The Whakaari/White Island disaster. An analysis informed by sociological theories of risk


  • Silvia Zanini no affiliations
  • Dr Simon A Bennett University of Leicester, England



White Island, Whakaari, Adventure tourism, Volcanic eruption, Sociological theories of risk, Systems-thinking, Organisational accident


On December 9, 2019, the volcano on Whakaari/White Island, a popular New Zealand (NZ) tourist destination, erupted. Twenty-two people died. Drawing on sociological theories of risk, most particularly on systems-thinking, this qualitative analysis describes the origins of the disaster, formulates questions for the authorities and suggests actions to reduce the chances of a repeat. It is concluded that the safety culture of NZ’s adventure tourism (AT) industry requires attention. It is also concluded that bureaucratic devices such as the adventure tourism insurance cover provided by NZ’s Accident Compensation Corporation (ACC) may have encouraged, through a risk-compensation dynamic, greater risk-taking. It is suggested that improved oversight will deliver a safer adventure tourism industry. It is recommended that the authorities investigate to what extent insurance cover influences business practices.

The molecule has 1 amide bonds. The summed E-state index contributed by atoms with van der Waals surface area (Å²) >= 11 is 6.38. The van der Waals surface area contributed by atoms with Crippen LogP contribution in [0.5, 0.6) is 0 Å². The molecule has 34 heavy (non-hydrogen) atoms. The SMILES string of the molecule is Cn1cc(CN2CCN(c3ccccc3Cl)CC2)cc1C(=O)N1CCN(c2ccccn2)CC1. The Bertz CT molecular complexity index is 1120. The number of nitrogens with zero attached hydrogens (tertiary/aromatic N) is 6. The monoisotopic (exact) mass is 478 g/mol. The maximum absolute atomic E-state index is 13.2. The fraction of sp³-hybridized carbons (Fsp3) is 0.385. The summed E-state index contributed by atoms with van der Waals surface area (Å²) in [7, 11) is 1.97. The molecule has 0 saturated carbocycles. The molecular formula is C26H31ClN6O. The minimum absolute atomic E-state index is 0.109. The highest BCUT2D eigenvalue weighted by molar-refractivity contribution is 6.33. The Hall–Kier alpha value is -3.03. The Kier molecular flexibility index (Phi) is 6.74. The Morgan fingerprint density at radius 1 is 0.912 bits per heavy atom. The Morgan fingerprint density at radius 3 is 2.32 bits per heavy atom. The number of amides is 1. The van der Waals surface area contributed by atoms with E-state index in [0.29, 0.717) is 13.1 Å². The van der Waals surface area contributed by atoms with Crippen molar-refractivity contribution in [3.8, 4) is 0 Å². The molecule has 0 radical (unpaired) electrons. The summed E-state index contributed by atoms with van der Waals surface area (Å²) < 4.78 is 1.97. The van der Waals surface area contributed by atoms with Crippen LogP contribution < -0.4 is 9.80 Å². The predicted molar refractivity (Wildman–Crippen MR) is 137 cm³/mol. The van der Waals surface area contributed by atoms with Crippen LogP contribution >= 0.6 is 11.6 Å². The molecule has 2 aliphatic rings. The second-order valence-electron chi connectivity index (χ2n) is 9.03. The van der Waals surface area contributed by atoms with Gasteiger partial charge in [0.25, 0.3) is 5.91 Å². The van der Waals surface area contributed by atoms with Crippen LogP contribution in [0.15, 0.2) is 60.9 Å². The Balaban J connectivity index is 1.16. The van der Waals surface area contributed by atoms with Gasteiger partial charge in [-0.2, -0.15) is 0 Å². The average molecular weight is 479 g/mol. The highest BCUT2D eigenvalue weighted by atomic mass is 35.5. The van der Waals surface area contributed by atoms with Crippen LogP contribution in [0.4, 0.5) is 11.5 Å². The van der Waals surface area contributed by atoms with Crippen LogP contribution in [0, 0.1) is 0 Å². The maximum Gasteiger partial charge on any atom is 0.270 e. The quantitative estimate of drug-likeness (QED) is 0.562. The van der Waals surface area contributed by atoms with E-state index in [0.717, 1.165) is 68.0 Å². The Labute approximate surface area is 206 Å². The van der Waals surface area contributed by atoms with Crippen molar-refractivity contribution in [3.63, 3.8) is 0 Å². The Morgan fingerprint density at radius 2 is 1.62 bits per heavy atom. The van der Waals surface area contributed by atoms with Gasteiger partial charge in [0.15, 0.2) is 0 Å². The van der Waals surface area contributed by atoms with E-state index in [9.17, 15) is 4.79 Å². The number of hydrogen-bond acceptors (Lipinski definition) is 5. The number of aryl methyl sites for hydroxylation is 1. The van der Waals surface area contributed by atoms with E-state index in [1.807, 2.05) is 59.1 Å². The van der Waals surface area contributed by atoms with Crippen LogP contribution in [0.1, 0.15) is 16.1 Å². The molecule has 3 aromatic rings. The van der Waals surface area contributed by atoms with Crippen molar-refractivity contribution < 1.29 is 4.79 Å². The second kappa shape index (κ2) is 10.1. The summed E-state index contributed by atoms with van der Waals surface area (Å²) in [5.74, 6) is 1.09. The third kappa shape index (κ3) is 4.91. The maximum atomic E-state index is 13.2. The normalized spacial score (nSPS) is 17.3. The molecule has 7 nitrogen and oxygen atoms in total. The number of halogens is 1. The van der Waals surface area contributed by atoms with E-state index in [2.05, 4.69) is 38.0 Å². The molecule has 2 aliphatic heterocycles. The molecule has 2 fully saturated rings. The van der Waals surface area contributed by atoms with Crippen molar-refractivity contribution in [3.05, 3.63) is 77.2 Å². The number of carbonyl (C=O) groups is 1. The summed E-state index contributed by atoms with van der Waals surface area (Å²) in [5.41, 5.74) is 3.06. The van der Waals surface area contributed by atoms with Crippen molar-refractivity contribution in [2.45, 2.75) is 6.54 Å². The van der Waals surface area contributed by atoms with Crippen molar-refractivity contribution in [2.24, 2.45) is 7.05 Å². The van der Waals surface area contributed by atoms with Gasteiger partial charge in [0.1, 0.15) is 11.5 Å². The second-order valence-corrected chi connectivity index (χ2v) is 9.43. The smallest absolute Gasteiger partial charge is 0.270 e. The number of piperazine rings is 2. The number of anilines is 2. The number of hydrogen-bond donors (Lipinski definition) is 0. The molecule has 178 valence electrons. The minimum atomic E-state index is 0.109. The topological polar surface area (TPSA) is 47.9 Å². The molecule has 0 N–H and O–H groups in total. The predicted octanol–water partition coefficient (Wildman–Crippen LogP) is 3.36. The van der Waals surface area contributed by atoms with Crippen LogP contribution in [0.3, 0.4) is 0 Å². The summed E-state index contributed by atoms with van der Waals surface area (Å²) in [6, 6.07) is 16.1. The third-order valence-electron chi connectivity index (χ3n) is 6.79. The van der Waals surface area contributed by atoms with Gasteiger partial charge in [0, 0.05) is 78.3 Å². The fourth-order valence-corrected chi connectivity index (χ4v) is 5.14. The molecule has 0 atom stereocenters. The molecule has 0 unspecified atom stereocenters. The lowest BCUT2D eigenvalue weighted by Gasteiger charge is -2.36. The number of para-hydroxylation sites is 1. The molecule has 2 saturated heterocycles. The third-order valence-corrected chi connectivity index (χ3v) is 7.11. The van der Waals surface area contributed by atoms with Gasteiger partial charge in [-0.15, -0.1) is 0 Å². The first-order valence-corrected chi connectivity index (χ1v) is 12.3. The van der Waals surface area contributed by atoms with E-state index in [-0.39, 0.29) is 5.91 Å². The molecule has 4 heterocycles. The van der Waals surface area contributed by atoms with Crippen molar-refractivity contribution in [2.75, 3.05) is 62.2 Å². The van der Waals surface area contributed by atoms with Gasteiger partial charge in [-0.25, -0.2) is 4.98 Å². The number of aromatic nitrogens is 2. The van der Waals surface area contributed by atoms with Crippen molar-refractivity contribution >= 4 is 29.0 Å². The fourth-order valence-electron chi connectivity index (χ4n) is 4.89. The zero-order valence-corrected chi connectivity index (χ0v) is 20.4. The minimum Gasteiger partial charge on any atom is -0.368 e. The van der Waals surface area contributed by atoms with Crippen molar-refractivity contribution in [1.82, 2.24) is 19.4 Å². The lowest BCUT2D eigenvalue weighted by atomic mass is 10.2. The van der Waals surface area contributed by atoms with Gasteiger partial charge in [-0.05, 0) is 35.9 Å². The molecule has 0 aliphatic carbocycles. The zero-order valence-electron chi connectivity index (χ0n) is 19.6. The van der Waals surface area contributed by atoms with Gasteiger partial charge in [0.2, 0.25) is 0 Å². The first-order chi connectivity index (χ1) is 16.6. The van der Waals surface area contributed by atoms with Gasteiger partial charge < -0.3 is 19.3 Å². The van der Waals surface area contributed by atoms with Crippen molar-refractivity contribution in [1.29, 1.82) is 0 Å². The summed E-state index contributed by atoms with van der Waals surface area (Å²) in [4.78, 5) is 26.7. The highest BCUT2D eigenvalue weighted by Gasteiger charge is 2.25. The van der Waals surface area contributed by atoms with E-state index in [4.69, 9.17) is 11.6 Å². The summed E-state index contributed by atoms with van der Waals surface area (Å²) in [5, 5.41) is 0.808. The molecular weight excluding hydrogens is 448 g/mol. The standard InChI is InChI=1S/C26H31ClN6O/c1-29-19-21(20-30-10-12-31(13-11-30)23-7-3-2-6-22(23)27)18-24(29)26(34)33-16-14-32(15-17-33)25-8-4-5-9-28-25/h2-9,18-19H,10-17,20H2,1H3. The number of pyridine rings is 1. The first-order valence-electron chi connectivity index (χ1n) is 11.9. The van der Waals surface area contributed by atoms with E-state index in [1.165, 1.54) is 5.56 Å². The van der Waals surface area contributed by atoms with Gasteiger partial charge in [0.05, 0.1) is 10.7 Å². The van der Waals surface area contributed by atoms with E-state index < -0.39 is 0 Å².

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Author Biographies

Silvia Zanini, no affiliations

Mrs Silvia Zanini graduated from Leicester University with an MsC in Risk, Crisis and Disaster Management in January 2020. She has extensive risk experience gained in the UK and NZ working for several large organisations both in the private and public sectors. She is interested in risk culture and incident and crisis management.

Dr Simon A Bennett, University of Leicester, England

Dr Simon Bennett directs the Civil Safety and Security Unit. He is interested in the organisational social economic and political origins of risk. For example loss of organisational memory mindlessness groupthink reductionism satisficing hollowing-out aggressive profit-seeking and graft. He has published extensively on aviation safety issues and has spent over 1500 hours on the jump-seats of a variety of rotary and fixed-wing aircraft including the EC135 and A321. His aviation research takes in flight-deck human factors and functionalist cultural transformation tools such as crew resource management (CRM). He is a Member of the Air Safety Group of the Parliamentary Advisory Council for Transport Safety (PACTS). He has trained pilots in CRM and fatigue-risk management has spent time in a B737 simulator and has taken safety and emergency procedures (SEP) courses on a variety of types including the B747-800. Dr Bennett has worked with the Royal Air Force and UK National Police Air Service (NPAS) on human-factors issues. His latest book Safety in Aviation and Astronautics. A socio-technical approach was published by Routledge in 2022.






How to Cite

Zanini, S., & Bennett, S. A. (2024). The Whakaari/White Island disaster. An analysis informed by sociological theories of risk. New Zealand Journal of Health and Safety Practice, 1(1).